Healthy Living Or Whatever
In case anyone was wondering, I'm still on Weight Watchers (18 lbs lost so far!). What with the summer activities and the food and cake that accompany them, I haven't been the model Weight Watcher. But I've learned not to beat myself up about it. If I don't lose weight one week but I had a good time, it's worth it. I'm not going to give up, and I can always make up for it by eating better the next few days or with an extra day at the gym. It's not about perfection, it's about balance.

Sometimes the cake has black frosting, and hilarious mother-daughter moments happen.

Speaking of the gym, I've actually been going to it! I try to work out at least three times per week. I do a variety of weight machines and some cardio. I am just starting to force myself to run outside in preparation for a 5k that I'm terrified over but probably shouldn't be. I don't like running outside, so I'm making Joel do it with me for awhile so I get more comfortable, cause he's the best.

L,
V


FYI
Listening to: Rooney - "Daisy Duke"  (blast from the past, indeed)

Wednesday, June 12, 2013

Shit.

So, graduate school is hard. Like, REALLY hard.

For the past few days I've been agonizing over a paper for my Social Policy for Families and Children class. I am writing a policy analysis on the Family and Medical Leave Act of 1993. It's as interesting as it sounds (i.e. a brain-melting drag).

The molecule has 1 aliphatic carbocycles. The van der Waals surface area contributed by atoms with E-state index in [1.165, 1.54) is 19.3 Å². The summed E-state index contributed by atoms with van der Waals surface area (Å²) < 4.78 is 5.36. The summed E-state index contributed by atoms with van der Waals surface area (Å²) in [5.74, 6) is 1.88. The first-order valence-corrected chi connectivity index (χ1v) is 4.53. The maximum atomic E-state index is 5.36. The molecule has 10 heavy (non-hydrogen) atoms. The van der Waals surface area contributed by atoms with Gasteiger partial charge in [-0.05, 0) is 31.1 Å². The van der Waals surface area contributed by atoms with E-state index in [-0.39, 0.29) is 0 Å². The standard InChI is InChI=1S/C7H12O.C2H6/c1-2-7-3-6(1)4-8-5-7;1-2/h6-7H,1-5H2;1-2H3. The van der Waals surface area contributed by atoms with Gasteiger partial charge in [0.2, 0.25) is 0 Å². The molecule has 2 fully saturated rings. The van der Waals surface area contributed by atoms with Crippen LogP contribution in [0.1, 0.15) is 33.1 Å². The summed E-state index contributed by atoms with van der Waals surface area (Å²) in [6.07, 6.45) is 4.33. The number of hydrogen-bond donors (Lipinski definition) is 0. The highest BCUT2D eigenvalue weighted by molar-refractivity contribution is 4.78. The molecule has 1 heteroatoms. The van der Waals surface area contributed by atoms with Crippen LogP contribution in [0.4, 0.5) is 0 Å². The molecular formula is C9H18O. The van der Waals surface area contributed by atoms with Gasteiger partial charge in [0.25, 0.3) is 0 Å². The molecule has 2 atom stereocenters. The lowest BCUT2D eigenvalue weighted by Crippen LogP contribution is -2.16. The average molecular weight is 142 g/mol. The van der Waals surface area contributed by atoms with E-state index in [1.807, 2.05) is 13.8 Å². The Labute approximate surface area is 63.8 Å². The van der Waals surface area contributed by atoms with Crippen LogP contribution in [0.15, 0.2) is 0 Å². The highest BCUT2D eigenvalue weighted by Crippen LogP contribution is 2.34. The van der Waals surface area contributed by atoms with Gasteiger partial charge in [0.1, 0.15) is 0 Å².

Here is an accurate representation of how it is going:

Source: The Oatmeal

Except instead of inspiration, I need the ability to read through approximately 15 metric tons of data talking about how much this policy sucks dick (which it totally does, from a social worky perspective), and spew that data onto a ten-page paper in a way that is pure genius and worthy of an A++++ from my douchey professor who gave me a C on a presentation because I "seemed anxious" (no fucking way! I'm anxious to get in front of a class of my peers. That's only the most COMMON FEAR AMONG ALL HUMANS).

In this post, I said I would like to talk about my positive feelings in the future. (I swear I have them)

Obviously, today is not that day.

L,
V

Tuesday, June 4, 2013

My Words are Not Dead

It's been a rough several months for me and my emotions.

I've been dealing my entire life with depression and, to a much lesser degree, anxiety. Typically, I have been able to manage symptoms of depression myself with an amazing support system and self care. For a period of about two years, I was on anti-depressant medication. I began tapering off of it when I was about lose my insurance because I knew I couldn't afford to keep up with the medication. Also, I felt pretty confident that I could be done with it, and the side effects were making me miserable.